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Low dose Naltrexone use in autoimmune diseases and cancer

What is low dose Naltrexone (LDN)?

 

Naltrexone was approved as a drug by FDA in 1983 for substance abuse. The recommended dose for opioid addiction is 50-300 mg. Low dose Naltrexone refers to very small doses of LDN (1-4.5 mg) that are used off-label for chronic conditions particularly autoimmune diseases, cancer and Fibromyalgia.

 

How does LDN work?

 

Autoimmune Disease

 

LDN has been found to have a very unique mechanism of action. It’s effectiveness in inflammatory diseases such autoimmune diseases has been attributed to its impact on the nervous system. The microglial cells in the brain and spinal cord are immune cells that can be activated by different stimuli. Once activated these cells release inflammatory factors that lead to symptoms such as chronic pain, fatigue, mood changes, cognitive dysfunction etc. LDN opposes the inflammatory actions of these cells and protects other cells of the brain and spinal cord from becoming inflamed.

 

In addition, it has also been found to have an anti-inflammatory impact on the immune cells (macrophages) outside the nervous system.

 

Another mechanism of action proposed for the impact of LDN is ‘rebound opioid effect’. According to this hypothesis, LDN produces a small and transient block on the opioid receptors which leads to up-regulation of the body’s endocannabanoid system. This causes the body to release endorphins that lead to an analgesic effect, enhanced mood, memory and sense of well being.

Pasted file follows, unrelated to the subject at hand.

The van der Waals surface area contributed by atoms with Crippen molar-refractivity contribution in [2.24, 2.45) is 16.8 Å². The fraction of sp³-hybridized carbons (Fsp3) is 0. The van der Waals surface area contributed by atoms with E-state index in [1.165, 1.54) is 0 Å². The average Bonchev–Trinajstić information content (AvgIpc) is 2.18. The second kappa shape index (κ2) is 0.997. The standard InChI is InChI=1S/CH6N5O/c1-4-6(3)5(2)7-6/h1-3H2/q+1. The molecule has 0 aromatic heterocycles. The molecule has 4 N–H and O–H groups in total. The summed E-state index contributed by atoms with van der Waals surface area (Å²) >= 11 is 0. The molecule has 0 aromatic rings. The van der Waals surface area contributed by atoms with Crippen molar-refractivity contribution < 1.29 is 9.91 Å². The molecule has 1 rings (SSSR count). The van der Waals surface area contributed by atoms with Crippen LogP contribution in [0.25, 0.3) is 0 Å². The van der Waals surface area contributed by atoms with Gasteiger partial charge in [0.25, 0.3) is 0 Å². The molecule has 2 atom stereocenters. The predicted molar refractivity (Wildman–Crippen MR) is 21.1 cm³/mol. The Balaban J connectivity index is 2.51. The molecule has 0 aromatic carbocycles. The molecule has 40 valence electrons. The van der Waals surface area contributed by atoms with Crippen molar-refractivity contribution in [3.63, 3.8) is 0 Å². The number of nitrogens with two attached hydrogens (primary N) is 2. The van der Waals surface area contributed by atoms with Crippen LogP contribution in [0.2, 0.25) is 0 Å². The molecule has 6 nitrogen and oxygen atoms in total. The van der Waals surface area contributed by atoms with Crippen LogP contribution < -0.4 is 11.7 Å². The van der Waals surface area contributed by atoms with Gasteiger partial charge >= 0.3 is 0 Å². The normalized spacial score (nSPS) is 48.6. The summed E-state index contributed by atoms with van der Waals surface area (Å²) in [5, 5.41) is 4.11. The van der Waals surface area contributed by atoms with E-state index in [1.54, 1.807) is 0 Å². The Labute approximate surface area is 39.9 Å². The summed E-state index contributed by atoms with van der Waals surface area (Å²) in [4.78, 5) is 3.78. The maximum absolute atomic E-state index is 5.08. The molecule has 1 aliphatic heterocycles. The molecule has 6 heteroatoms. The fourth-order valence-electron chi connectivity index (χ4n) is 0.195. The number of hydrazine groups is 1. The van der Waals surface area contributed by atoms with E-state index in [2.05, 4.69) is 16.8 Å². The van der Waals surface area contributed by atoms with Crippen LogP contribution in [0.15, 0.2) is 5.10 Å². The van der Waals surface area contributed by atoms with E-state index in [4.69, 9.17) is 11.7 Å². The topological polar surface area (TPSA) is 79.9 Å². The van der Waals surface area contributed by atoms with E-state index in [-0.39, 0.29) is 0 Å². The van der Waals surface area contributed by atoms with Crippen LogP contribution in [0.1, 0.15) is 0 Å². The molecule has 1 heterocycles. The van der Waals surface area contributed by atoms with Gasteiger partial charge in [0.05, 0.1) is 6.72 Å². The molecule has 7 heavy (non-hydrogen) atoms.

Cancer

 

There is research that shows that LDN can inhibit the growth of cancer cells by 3 possible mechanisms

 

The first mechanism is production of metenkephalins from the pituitary and adrenal glands. These lead to activation of the delta opioid receptor which acts an anti-growth factor for the cancer cells.

 

The second mechanism is direct activation of opioid receptors on cancer cells which is lethal for the cells in even small quantities.

 

The third is activation of immune cells called Natural Killer cells that help get rid of cancer cells.

 

What conditions can LDN be used for?

 

LDN is not approved by FDA as a therapeutic modality for autoimmune disease. It is used by functional and integrative practitioners on the basis of data obtained from research as well as the work of Dr. Bernard Bihari. Studies have shown that it plays a critical role in multiple chronic diseases.

 

  1. Fibromyalgia: Reduction in pain as well as sedimentation rate [marker of inflammation]

  2. Crohn’s Disease-LDN showed a decrease in self reported pain, objective markers of inflammation and disease severity scores (on endoscopic evaluation) in Crohn’s Dz.

 

  3. Multiple Sclerosis-LDN showed significant improvement in quality of mental health.

 

  4. HIV/ AIDS-Improves CD4 count

 

  5. Cancer including pancreatic, lung, colon, ovarian, esophageal, parotid, and unknown primary etc.

 

Dr. Bihari did pioneer work in providing insight into the role of LDN for chronic diseases such as cancer and autoimmune diseases. He showed that LDN can be effective in

 

  6.   Lupus and Rheumatoid Arthritis